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"a string has a primitive base, which calls back the internal get method and ends up looking false" Is this true for all strings ? – aziz punjani Sep 30 '11 at 20:26
@Interstellar_Coder Section 8.12.3: [[Get]] (P) describes how it works. It's true only for cases that string are 0, as it does a bunch of other internal calls eventually resulting in GetOwnProperty which sees that "whatever" is a data property, which then returns all the way back that value. This is why "0" is false, and "blah" is true. Check out some of Douglas Crockford's videos on Yahoo developer theater, he describes "truthyness" in JavaScript a little less complex than I am. If you understand what "truthy" and "falsy" means you'll understand Bobince's answer right away. – Incognito Sep 30 '11 at 20:46
+1 good explination – rlemon Nov 2 '11 at 15:31

It's PHP where the string "0" is falsy (false-when-used-in-boolean-context). In JavaScript, all non-empty strings are truthy.

The trick is that == against a boolean doesn't evaluate in a boolean context, it converts to number, and in the case of strings that's done by parsing as decimal. So you get Number 0 instead of the truthiness boolean true.

This is a really poor bit of language design and it's one of the reasons we try not to use the unfortunate == operator. Use === instead.

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+1 for saying "Use === instead". – Robbie JW Nov 2 '13 at 14:05

Your quotes around the 0 make it a string, which is evaluated as true.

Remove the quotes and it should work.

if (0) console.log("ha") 
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-1: Missed the point entirely, IMO. – PreferenceBean Sep 30 '11 at 20:19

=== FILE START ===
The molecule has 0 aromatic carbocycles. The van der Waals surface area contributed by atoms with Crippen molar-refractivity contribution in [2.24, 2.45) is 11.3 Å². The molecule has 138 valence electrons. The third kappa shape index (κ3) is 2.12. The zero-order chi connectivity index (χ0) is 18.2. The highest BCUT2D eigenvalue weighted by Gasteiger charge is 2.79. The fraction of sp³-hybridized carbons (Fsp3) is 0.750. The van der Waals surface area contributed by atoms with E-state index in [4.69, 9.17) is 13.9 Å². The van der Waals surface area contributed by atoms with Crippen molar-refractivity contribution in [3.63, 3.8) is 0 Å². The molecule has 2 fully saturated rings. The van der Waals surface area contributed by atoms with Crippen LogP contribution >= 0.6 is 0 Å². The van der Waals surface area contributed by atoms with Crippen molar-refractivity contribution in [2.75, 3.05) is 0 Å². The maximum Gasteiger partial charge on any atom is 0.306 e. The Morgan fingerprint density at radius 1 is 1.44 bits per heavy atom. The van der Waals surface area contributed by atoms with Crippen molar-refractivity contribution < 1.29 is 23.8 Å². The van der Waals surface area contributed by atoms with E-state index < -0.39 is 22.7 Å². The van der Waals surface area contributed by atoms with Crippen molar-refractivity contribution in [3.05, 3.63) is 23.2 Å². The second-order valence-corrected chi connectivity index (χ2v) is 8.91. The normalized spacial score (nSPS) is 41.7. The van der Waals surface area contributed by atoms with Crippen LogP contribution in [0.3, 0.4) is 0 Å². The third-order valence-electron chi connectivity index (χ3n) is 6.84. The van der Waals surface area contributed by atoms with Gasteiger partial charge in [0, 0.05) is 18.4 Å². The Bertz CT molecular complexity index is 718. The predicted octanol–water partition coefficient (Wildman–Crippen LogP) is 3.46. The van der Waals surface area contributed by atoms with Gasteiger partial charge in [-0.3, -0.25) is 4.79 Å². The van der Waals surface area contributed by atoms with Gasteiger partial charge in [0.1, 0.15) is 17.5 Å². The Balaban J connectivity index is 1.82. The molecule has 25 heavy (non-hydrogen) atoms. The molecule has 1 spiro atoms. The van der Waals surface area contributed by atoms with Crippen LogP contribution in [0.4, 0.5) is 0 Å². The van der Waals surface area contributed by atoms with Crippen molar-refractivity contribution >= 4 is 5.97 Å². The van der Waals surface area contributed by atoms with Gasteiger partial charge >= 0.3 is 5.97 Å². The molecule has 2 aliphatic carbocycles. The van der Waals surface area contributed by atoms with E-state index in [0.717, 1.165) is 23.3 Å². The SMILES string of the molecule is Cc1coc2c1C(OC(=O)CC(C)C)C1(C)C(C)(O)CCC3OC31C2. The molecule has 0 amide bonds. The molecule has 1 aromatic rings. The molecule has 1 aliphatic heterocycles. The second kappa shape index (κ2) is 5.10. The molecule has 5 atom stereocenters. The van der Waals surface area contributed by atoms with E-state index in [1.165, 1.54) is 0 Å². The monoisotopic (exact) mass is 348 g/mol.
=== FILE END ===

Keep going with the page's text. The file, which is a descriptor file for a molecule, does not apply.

correct, not about how to "make it work" but the question is more like, "why it behaved that way?" – 太極者無極而生 Oct 21 '14 at 23:51
// I usually do this:

x = "0" ;

if (!!+x) console.log('I am true');
else      console.log('I am false');

// Essentially converting string to integer and then boolean.
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Nifty little trick. Thanks! – Dss Feb 4 at 16:42

It is all because of the ECMA specs ... "0" == false because of the rules specified here ...And if ('0') evaluates to true because of the rules specified here

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I didn't know someone ported the spec to a site... that's awesome! No more PDFs for me. – Incognito Sep 30 '11 at 20:54
yes, it is really good indeed for linking purposes.. – Narendra Yadala Oct 1 '11 at 4:35

The "if" expression tests for truthiness, while the double-equal tests for type-independent equivalency. A string is always truthy, as others here have pointed out. If the double-equal were testing both of its operands for truthiness and then comparing the results, then you'd get the outcome you were intuitively assuming, i.e. ("0" == true) === true. As Doug Crockford says in his excellent JavaScript: the Good Parts, "the rules by which [== coerces the types of its operands] are complicated and unmemorable.... The lack of transitivity is alarming." It suffices to say that one of the operands is type-coerced to match the other, and that "0" ends up being interpreted as a numeric zero, which is in turn equivalent to false when coerced to boolean (or false is equivalent to zero when coerced to a number).

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if (x) 

coerces x using JavaScript's internal toBoolean (

x == false

coerces both sides using internal toNumber coercion ( or toPrimitive for objects (

For full details see

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"0" is a string, not a number so it will give you result ha . In javaScript there are only six falsy values,

  1. false
  2. null
  3. undefined
  4. number 0
  5. NaN
  6. the empty string.

and also javaScript is dynamically typed and when used with some operator or comparison it follow strict type conversion rule.If one operand is number or Boolean than it convert both side into number and than compare it else it will try to convert operands into string. .So when you are comparing it will give you true result because "0" and false both converted into number 0 but when you are checking for a condition it will check for a string "0" which is a truthy value, so execute the block.